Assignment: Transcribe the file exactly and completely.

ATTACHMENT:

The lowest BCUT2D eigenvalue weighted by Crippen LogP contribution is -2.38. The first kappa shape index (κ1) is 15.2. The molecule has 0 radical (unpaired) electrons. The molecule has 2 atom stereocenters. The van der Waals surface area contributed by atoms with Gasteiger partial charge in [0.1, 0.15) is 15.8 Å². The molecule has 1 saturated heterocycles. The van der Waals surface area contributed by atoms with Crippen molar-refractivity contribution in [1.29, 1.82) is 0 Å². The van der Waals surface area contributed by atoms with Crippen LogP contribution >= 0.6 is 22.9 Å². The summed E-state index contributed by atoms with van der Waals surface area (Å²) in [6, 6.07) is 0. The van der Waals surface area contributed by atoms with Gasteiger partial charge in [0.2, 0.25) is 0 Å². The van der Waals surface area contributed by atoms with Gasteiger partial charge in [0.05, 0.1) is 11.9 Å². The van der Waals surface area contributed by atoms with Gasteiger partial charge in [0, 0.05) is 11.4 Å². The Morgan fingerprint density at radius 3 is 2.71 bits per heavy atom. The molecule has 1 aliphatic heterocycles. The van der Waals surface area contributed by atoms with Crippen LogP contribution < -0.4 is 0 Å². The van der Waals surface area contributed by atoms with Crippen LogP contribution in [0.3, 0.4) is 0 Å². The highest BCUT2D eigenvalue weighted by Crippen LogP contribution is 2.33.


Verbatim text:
The lowest BCUT2D eigenvalue weighted by Crippen LogP contribution is -2.38. The first kappa shape index (κ1) is 15.2. The molecule has 0 radical (unpaired) electrons. The molecule has 2 atom stereocenters. The van der Waals surface area contributed by atoms with Gasteiger partial charge in [0.1, 0.15) is 15.8 Å². The molecule has 1 saturated heterocycles. The van der Waals surface area contributed by atoms with Crippen molar-refractivity contribution in [1.29, 1.82) is 0 Å². The van der Waals surface area contributed by atoms with Crippen LogP contribution >= 0.6 is 22.9 Å². The summed E-state index contributed by atoms with van der Waals surface area (Å²) in [6, 6.07) is 0. The van der Waals surface area contributed by atoms with Gasteiger partial charge in [0.2, 0.25) is 0 Å². The van der Waals surface area contributed by atoms with Gasteiger partial charge in [0.05, 0.1) is 11.9 Å². The van der Waals surface area contributed by atoms with Gasteiger partial charge in [0, 0.05) is 11.4 Å². The Morgan fingerprint density at radius 3 is 2.71 bits per heavy atom. The molecule has 1 aliphatic heterocycles. The van der Waals surface area contributed by atoms with Crippen LogP contribution < -0.4 is 0 Å². The van der Waals surface area contributed by atoms with Crippen LogP contribution in [0.3, 0.4) is 0 Å². The highest BCUT2D eigenvalue weighted by Crippen LogP contribution is 2.33.